Filed under: Conspiracy Theories, Illusion and Magic
The Truth Is Out There: From The 1985 NBA Draft Lottery To The Olympics To Game-Fixing … Which Conspiracy Theory Can You Believe?
by Patrick Hruby
The Post Game
May 30, 2012
“You know,” says the magician, “it’s very easy to fix flipping a coin.” For instance: The tosses before football games. Turns out they’re totally riggable. Even with a straight coin. Con men know how. So does the magician, Richard Kaufman. He’s in his 50s, has dark, curly hair, works as the editor of Genii, the nation’s leading magic magazine. Specializes in card tricks. Only now, here in the sunlit kitchen of his suburban Washington, D.C. home, he’s talking tumbling coins.
Heads or tails. Even odds. As indifferent as the universe itself, like the flips that sent Lew Alcindor to the Milwaukee Bucks, Bill Walton to the Portland Trail Blazers, Ralph Sampson and Hakeem Olajuwon to the Houston Rockets.
“See, when you flip in the air, you can get the toss location like this,” Kaufman explains, losing me with a single, rapid hand flourish. “Heads side always to the left. Tails side to the right. It looks like it’s spinning. But it’s not. It’s a true illusion.”
I came here for illusions. To look right past them. To spot the sinister, hidden hand behind the not-so-random workings of the sports world. Specifically, I came to have Kaufman watch grainy, digitized footage of the 1985 NBA Draft Lottery — the Zapruder film of athletic conspiracies — and then tell me how commissioner David Stern managed to rig the whole damn thing.
I am not crazy.
OK, sure: Maybe I’ve watched the ’85 lottery so many times I can identify the key co-conspirators by tie color alone.
Maybe I know exactly how many envelopes accounting firm partner Jack Wagner conspicuously bangs against the side of the clear plastic drawing cylinder. (One, and only one.) Maybe I’ve committed to memory the precise moments when Stern appears to thumb the bent corner of the winning envelope he’s plucked from the cylinder, after grabbing and flipping and discarding two others. Maybe I can tell you that upon exposure to room temperature of 70 degrees, a plain manila envelope stored in a home freezer remains cold to the touch for 52.3 seconds.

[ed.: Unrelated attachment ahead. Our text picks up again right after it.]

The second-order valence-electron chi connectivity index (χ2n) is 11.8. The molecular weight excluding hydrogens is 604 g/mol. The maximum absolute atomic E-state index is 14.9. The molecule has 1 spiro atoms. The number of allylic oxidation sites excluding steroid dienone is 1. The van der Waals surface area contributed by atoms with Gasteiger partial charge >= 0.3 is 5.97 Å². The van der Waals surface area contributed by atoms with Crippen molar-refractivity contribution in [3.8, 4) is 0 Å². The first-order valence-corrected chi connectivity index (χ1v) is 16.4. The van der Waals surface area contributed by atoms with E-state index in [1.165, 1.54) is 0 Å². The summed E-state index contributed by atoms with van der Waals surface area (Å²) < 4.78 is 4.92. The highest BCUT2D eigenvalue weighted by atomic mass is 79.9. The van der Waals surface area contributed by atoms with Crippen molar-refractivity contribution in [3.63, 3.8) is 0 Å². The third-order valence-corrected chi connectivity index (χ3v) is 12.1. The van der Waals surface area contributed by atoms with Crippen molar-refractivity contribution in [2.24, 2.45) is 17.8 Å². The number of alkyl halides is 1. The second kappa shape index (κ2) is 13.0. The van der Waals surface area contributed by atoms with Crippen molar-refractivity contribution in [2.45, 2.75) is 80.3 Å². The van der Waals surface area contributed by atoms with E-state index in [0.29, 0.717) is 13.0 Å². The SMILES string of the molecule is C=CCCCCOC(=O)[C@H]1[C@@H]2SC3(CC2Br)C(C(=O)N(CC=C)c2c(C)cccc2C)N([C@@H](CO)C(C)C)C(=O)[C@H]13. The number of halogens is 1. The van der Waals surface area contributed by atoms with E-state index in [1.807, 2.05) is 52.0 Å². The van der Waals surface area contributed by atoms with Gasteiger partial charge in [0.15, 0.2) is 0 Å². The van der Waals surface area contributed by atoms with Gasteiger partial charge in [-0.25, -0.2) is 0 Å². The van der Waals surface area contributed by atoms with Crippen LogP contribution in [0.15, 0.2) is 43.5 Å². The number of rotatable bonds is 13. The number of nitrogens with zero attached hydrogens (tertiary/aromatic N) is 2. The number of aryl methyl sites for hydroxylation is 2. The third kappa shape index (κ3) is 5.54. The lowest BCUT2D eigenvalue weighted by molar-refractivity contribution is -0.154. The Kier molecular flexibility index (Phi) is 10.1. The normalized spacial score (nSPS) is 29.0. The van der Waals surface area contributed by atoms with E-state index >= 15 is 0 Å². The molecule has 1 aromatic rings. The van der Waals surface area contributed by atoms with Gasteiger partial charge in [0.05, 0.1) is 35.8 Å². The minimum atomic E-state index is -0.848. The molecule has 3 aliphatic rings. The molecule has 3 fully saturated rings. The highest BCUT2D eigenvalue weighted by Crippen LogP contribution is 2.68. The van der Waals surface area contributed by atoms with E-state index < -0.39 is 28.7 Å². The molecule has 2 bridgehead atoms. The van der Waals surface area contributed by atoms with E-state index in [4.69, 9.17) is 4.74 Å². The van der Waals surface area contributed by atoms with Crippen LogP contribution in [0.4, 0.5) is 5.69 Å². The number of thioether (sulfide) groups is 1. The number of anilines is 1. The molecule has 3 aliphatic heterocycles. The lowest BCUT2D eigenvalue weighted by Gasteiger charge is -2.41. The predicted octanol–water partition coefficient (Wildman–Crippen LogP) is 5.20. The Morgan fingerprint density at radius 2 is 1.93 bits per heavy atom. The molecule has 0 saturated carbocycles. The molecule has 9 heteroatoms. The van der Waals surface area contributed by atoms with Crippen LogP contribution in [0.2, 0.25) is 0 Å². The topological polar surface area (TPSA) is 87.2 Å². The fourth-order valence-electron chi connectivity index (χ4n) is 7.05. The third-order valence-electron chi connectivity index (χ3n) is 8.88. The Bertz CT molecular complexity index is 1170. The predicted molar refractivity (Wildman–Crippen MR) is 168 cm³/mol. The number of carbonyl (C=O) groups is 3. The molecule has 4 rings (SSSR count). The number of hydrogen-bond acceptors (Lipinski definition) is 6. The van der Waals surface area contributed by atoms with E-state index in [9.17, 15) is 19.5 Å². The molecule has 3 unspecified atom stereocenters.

None of this makes me crazy.
No, a crazy person would accept the lottery at face value. A crazy person would review the entire fortuitous chain of events that produced Patrick Ewing, New York Knickerbocker, and chalk everything up to dumb luck. Coincidence, even.
A sane person doesn’t believe in coincidence.
A sane person believes in causation. Connects the jumbled dots. Creates an octopus chart linking Stern to the Knicks’ Dave DeBusschere to Rod Thorn to Si Green to John Thompson to Ewing.
A sane person knows that if a coin flip can be fixed, then anything can be fixed, that all it takes is motive and opportunity, people who can be trusted not to talk, and a public content to not ask questions, because asking questions and peeking behind the curtain and stuffing test envelopes between your ice maker and frozen fish sticks is … crazy.
Or so they want us to believe.
Yes, a sane person forsakes the official, obligatory NBA denials and instead screens the ’85 lottery with a magician, because magicians know smoke and mirrors when they see them. (A sane person thinks the 1993 Draft Lottery  was a bit sketchy, too.)
Kaufman peers at my laptop. We’re sitting at his kitchen table, draped by a yellow-and-tan cloth. It’s a lovely afternoon; outside, a flower garden blooms. Kaufman has been performing card tricks since he was 12, wrote his first magic book at 14, has written or illustrated 20 books since. He has edited and co-owned Genii for a decade, traveled around the world for magic shows and conventions. In other words: if there’s a trick Kaufman hasn’t seen, it probably has yet to be invented.
Read the rest of this article (including the numbered notes) here.